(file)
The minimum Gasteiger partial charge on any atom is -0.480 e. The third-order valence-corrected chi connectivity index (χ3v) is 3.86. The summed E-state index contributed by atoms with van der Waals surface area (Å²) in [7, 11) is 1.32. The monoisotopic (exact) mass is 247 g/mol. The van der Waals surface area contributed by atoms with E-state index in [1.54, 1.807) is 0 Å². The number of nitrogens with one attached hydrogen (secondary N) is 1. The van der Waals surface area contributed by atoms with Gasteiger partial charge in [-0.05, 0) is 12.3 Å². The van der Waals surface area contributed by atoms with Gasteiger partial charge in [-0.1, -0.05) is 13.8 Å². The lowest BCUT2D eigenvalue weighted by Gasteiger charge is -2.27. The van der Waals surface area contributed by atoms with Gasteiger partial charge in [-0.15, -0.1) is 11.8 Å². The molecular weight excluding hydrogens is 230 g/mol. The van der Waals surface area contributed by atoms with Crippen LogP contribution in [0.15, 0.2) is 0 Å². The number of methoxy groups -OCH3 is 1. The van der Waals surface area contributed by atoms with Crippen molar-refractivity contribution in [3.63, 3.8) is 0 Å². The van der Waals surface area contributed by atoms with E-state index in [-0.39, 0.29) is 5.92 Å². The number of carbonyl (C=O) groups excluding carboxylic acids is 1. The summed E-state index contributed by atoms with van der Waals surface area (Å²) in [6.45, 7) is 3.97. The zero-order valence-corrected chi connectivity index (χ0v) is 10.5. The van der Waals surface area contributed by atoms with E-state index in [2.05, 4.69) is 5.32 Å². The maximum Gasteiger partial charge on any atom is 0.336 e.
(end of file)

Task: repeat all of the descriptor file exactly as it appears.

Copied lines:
The minimum Gasteiger partial charge on any atom is -0.480 e. The third-order valence-corrected chi connectivity index (χ3v) is 3.86. The summed E-state index contributed by atoms with van der Waals surface area (Å²) in [7, 11) is 1.32. The monoisotopic (exact) mass is 247 g/mol. The van der Waals surface area contributed by atoms with E-state index in [1.54, 1.807) is 0 Å². The number of nitrogens with one attached hydrogen (secondary N) is 1. The van der Waals surface area contributed by atoms with Gasteiger partial charge in [-0.05, 0) is 12.3 Å². The van der Waals surface area contributed by atoms with Gasteiger partial charge in [-0.1, -0.05) is 13.8 Å². The lowest BCUT2D eigenvalue weighted by Gasteiger charge is -2.27. The van der Waals surface area contributed by atoms with Gasteiger partial charge in [-0.15, -0.1) is 11.8 Å². The molecular weight excluding hydrogens is 230 g/mol. The van der Waals surface area contributed by atoms with Crippen LogP contribution in [0.15, 0.2) is 0 Å². The number of methoxy groups -OCH3 is 1. The van der Waals surface area contributed by atoms with Crippen molar-refractivity contribution in [3.63, 3.8) is 0 Å². The van der Waals surface area contributed by atoms with E-state index in [-0.39, 0.29) is 5.92 Å². The number of carbonyl (C=O) groups excluding carboxylic acids is 1. The summed E-state index contributed by atoms with van der Waals surface area (Å²) in [6.45, 7) is 3.97. The zero-order valence-corrected chi connectivity index (χ0v) is 10.5. The van der Waals surface area contributed by atoms with E-state index in [2.05, 4.69) is 5.32 Å². The maximum Gasteiger partial charge on any atom is 0.336 e.